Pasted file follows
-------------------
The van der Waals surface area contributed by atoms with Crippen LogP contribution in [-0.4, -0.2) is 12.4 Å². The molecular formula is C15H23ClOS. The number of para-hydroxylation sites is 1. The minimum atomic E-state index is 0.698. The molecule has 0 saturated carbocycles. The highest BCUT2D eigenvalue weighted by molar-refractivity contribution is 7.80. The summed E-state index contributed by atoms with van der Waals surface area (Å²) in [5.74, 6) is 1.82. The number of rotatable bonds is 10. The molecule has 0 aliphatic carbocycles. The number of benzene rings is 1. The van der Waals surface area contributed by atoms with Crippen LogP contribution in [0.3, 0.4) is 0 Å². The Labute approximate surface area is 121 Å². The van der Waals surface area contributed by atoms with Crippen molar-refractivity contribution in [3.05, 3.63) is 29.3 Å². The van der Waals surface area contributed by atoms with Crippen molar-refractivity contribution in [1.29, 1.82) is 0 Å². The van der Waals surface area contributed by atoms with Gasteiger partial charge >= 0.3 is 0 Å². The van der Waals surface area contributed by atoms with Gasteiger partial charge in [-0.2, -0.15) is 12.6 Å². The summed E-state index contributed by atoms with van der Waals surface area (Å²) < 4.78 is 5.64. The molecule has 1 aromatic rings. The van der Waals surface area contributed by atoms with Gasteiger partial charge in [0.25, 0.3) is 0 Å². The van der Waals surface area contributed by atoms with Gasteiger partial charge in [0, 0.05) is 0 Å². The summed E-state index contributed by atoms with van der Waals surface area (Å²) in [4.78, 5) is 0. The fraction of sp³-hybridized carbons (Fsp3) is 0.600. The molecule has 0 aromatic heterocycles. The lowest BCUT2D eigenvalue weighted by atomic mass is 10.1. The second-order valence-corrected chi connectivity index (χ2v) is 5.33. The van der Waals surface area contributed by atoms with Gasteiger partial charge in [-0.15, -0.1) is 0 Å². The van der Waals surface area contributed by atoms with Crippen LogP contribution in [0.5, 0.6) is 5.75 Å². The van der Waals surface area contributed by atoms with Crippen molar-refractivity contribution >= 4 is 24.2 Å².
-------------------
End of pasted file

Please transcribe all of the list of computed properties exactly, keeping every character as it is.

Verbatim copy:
The van der Waals surface area contributed by atoms with Crippen LogP contribution in [-0.4, -0.2) is 12.4 Å². The molecular formula is C15H23ClOS. The number of para-hydroxylation sites is 1. The minimum atomic E-state index is 0.698. The molecule has 0 saturated carbocycles. The highest BCUT2D eigenvalue weighted by molar-refractivity contribution is 7.80. The summed E-state index contributed by atoms with van der Waals surface area (Å²) in [5.74, 6) is 1.82. The number of rotatable bonds is 10. The molecule has 0 aliphatic carbocycles. The number of benzene rings is 1. The van der Waals surface area contributed by atoms with Crippen LogP contribution in [0.3, 0.4) is 0 Å². The Labute approximate surface area is 121 Å². The van der Waals surface area contributed by atoms with Crippen molar-refractivity contribution in [3.05, 3.63) is 29.3 Å². The van der Waals surface area contributed by atoms with Crippen molar-refractivity contribution in [1.29, 1.82) is 0 Å². The van der Waals surface area contributed by atoms with Gasteiger partial charge >= 0.3 is 0 Å². The van der Waals surface area contributed by atoms with Gasteiger partial charge in [-0.2, -0.15) is 12.6 Å². The summed E-state index contributed by atoms with van der Waals surface area (Å²) < 4.78 is 5.64. The molecule has 1 aromatic rings. The van der Waals surface area contributed by atoms with Gasteiger partial charge in [0.25, 0.3) is 0 Å². The van der Waals surface area contributed by atoms with Gasteiger partial charge in [0, 0.05) is 0 Å². The summed E-state index contributed by atoms with van der Waals surface area (Å²) in [4.78, 5) is 0. The fraction of sp³-hybridized carbons (Fsp3) is 0.600. The molecule has 0 aromatic heterocycles. The lowest BCUT2D eigenvalue weighted by atomic mass is 10.1. The second-order valence-corrected chi connectivity index (χ2v) is 5.33. The van der Waals surface area contributed by atoms with Gasteiger partial charge in [-0.15, -0.1) is 0 Å². The van der Waals surface area contributed by atoms with Crippen LogP contribution in [0.5, 0.6) is 5.75 Å². The van der Waals surface area contributed by atoms with Crippen molar-refractivity contribution >= 4 is 24.2 Å².